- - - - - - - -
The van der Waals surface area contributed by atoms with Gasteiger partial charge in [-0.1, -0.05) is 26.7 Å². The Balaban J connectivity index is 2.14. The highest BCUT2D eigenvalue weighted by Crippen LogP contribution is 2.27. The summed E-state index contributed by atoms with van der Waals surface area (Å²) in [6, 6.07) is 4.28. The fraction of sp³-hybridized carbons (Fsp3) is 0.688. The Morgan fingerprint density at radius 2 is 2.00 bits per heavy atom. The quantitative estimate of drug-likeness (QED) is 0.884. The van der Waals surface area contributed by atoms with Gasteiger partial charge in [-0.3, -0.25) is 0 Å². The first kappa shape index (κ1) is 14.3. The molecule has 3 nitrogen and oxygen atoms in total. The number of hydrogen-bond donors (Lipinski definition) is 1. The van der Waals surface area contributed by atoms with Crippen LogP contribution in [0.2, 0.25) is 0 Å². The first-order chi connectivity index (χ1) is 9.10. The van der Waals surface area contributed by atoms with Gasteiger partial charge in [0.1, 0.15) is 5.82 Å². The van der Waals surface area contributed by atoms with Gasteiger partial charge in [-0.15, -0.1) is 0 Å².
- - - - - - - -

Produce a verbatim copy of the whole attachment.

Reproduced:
The van der Waals surface area contributed by atoms with Gasteiger partial charge in [-0.1, -0.05) is 26.7 Å². The Balaban J connectivity index is 2.14. The highest BCUT2D eigenvalue weighted by Crippen LogP contribution is 2.27. The summed E-state index contributed by atoms with van der Waals surface area (Å²) in [6, 6.07) is 4.28. The fraction of sp³-hybridized carbons (Fsp3) is 0.688. The Morgan fingerprint density at radius 2 is 2.00 bits per heavy atom. The quantitative estimate of drug-likeness (QED) is 0.884. The van der Waals surface area contributed by atoms with Gasteiger partial charge in [-0.3, -0.25) is 0 Å². The first kappa shape index (κ1) is 14.3. The molecule has 3 nitrogen and oxygen atoms in total. The number of hydrogen-bond donors (Lipinski definition) is 1. The van der Waals surface area contributed by atoms with Crippen LogP contribution in [0.2, 0.25) is 0 Å². The first-order chi connectivity index (χ1) is 9.10. The van der Waals surface area contributed by atoms with Gasteiger partial charge in [0.1, 0.15) is 5.82 Å². The van der Waals surface area contributed by atoms with Gasteiger partial charge in [-0.15, -0.1) is 0 Å².